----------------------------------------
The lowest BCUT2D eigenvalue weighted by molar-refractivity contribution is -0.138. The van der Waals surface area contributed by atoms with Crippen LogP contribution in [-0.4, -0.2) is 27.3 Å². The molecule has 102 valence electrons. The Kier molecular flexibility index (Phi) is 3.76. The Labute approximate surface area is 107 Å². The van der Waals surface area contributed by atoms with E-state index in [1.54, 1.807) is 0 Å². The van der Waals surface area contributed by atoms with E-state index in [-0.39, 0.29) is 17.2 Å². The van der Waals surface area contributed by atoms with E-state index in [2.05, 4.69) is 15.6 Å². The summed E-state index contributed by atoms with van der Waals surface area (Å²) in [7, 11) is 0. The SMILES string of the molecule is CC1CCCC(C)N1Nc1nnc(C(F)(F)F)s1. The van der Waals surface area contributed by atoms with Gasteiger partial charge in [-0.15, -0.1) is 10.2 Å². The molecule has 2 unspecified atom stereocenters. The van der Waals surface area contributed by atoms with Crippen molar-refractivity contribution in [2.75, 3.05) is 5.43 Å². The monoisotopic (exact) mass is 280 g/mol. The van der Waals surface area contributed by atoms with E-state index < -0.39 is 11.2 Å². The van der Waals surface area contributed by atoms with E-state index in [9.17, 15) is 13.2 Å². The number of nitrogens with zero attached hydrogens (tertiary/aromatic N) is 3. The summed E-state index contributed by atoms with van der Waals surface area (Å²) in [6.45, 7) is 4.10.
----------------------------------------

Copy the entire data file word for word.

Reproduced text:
The lowest BCUT2D eigenvalue weighted by molar-refractivity contribution is -0.138. The van der Waals surface area contributed by atoms with Crippen LogP contribution in [-0.4, -0.2) is 27.3 Å². The molecule has 102 valence electrons. The Kier molecular flexibility index (Phi) is 3.76. The Labute approximate surface area is 107 Å². The van der Waals surface area contributed by atoms with E-state index in [1.54, 1.807) is 0 Å². The van der Waals surface area contributed by atoms with E-state index in [-0.39, 0.29) is 17.2 Å². The van der Waals surface area contributed by atoms with E-state index in [2.05, 4.69) is 15.6 Å². The summed E-state index contributed by atoms with van der Waals surface area (Å²) in [7, 11) is 0. The SMILES string of the molecule is CC1CCCC(C)N1Nc1nnc(C(F)(F)F)s1. The van der Waals surface area contributed by atoms with Gasteiger partial charge in [-0.15, -0.1) is 10.2 Å². The molecule has 2 unspecified atom stereocenters. The van der Waals surface area contributed by atoms with Crippen molar-refractivity contribution in [2.75, 3.05) is 5.43 Å². The monoisotopic (exact) mass is 280 g/mol. The van der Waals surface area contributed by atoms with E-state index < -0.39 is 11.2 Å². The van der Waals surface area contributed by atoms with E-state index in [9.17, 15) is 13.2 Å². The number of nitrogens with zero attached hydrogens (tertiary/aromatic N) is 3. The summed E-state index contributed by atoms with van der Waals surface area (Å²) in [6.45, 7) is 4.10.